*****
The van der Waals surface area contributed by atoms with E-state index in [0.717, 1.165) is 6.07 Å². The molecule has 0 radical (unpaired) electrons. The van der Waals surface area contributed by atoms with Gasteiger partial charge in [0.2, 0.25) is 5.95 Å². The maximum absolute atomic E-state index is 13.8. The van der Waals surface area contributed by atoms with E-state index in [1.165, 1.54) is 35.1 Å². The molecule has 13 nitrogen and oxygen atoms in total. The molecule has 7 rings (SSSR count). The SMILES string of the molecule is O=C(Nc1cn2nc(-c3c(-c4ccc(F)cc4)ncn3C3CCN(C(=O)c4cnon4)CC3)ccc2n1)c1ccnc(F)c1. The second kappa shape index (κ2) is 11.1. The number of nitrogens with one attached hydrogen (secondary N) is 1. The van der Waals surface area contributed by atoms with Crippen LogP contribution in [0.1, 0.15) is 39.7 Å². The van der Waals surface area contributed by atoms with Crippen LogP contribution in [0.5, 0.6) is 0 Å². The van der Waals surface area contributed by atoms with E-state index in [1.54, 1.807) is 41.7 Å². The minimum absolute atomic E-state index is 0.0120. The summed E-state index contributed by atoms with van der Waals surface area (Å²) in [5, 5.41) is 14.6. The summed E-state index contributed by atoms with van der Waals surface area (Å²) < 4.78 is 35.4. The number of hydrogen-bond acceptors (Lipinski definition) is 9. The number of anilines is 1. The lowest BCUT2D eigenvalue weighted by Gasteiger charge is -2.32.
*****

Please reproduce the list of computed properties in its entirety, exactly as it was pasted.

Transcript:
The van der Waals surface area contributed by atoms with E-state index in [0.717, 1.165) is 6.07 Å². The molecule has 0 radical (unpaired) electrons. The van der Waals surface area contributed by atoms with Gasteiger partial charge in [0.2, 0.25) is 5.95 Å². The maximum absolute atomic E-state index is 13.8. The van der Waals surface area contributed by atoms with E-state index in [1.165, 1.54) is 35.1 Å². The molecule has 13 nitrogen and oxygen atoms in total. The molecule has 7 rings (SSSR count). The SMILES string of the molecule is O=C(Nc1cn2nc(-c3c(-c4ccc(F)cc4)ncn3C3CCN(C(=O)c4cnon4)CC3)ccc2n1)c1ccnc(F)c1. The second kappa shape index (κ2) is 11.1. The number of nitrogens with one attached hydrogen (secondary N) is 1. The van der Waals surface area contributed by atoms with Crippen LogP contribution in [0.1, 0.15) is 39.7 Å². The van der Waals surface area contributed by atoms with Crippen LogP contribution in [0.5, 0.6) is 0 Å². The van der Waals surface area contributed by atoms with E-state index in [1.54, 1.807) is 41.7 Å². The minimum absolute atomic E-state index is 0.0120. The summed E-state index contributed by atoms with van der Waals surface area (Å²) in [5, 5.41) is 14.6. The summed E-state index contributed by atoms with van der Waals surface area (Å²) < 4.78 is 35.4. The number of hydrogen-bond acceptors (Lipinski definition) is 9. The number of anilines is 1. The lowest BCUT2D eigenvalue weighted by Gasteiger charge is -2.32.